Houdini Melman and His Political Acts

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Houdini Melman and His Political Acts

Seven years ago this winter, I drove down to Washington, D.C. to start my first job out of Columbia Journalism School as a staff writer for the now-defunct Washington Blade, the oldest LGBT newspaper in the country. I hadn’t yet permanently moved from New York, but already had started attending editorial meetings in DC to prep for the year ahead of me: It was set to be a big one, with gay marriage cases primed for the court dockets in Massachusetts and California, an election campaign in full swing and talk of a Federal Marriage Amendment in Congress to stem the undulating tide of social change.

But Chris Crain, the former executive editor, and Kevin Naff, the former managing editor of the Blade had an even bigger story on the horizon: Outing Ken Mehlman. At the time, his was the dirtiest little secret in the LGBT community – the savvy, obfuscating Harvard lawyer who was running George W. Bush’s re-election campaign on a strong anti-gay platform was gay. Crain, also a Harvard-trained lawyer, had it on good information from many a Harvard colleague that Mehlman was so deep in the closet he was buried under a pile of Brooks Brothers suits.

So we were going to drag him out. Crain and Naff wanted the story as soon as any reporter could get it. Trouble was, we couldn’t. I set about the story first, emailing and calling friends of friends of Crain who knew Mehlman at Harvard. All said, yes, he way gay, and then no, they would not go on deep background, let alone on the record, about it. After exhausting all my leads, I tried to track down ways to get to Mehlman at Bush Campaign Headquarters in Arlington. When I figured out how untouchable Mehlman was, I ditched that plan and went for a phone call: The weekly campaign roundtable for key Bush campaign staffers. In the middle of a talk on Ohio, I straight up asked Mehlman the question: “Mr. Mehlman, with gay marriage being enacted in many states across the country, are you concerned that will be an issue with Ohio swing voters? And oh, are you gay?” My heart pounded. But Mehlman gave it no weight. “I don’t know what you’re talking about,” he said, and moved on.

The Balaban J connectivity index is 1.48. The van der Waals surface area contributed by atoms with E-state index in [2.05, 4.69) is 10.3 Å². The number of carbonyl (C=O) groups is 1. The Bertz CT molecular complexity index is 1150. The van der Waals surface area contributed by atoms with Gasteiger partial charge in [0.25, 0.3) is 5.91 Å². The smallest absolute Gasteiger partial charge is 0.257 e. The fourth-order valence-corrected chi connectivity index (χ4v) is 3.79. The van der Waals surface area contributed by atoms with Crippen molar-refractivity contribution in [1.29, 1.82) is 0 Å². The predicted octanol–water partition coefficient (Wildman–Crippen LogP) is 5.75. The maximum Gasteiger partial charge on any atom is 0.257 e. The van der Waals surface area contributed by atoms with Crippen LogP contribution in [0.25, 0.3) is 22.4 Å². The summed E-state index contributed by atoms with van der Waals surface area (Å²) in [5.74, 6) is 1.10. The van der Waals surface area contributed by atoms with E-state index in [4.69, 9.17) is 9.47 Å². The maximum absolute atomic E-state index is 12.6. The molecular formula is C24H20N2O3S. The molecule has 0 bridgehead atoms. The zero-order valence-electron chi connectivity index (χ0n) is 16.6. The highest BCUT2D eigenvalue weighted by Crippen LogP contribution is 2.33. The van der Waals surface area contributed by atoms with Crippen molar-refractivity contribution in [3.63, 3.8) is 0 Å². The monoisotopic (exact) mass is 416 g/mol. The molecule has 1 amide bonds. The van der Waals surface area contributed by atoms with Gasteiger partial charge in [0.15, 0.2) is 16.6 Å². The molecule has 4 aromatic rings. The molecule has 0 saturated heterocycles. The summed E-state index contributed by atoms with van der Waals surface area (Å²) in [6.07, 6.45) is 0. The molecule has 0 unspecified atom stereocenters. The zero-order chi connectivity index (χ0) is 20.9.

Before long, so did I, but not before writing the first story about the outing campaign taken on by a pair of gay activists John Aravosis and Mike Rogers, who, literally, outed no fewer than 13 gay Republican legislators and Capitol Hill staffers who supported, or worked for those who supported, the Federal Marriage Amendment. “I’m pretty uninterested in whether a gay staffer’s name appears in a newspaper, or on a website. I am more interested in a reader approaching someone at a bar and asking, ‘What the hell are you doing, working for someone who doesn’t support our issues?’” said Aravosis, a former staff attorney for the late Sen. Ted Stevens, at the time. “An acquaintance of mine, a Southern Republican, worked for a member who was not anti-gay personally, but he signed on to the amendment (banning gay marriage). My friend quit. I’m basically saying, ‘You know what, you have a choice. It’s 2004. You can work for pro-gay Democrats, and now you can work for pro-gay Republicans.”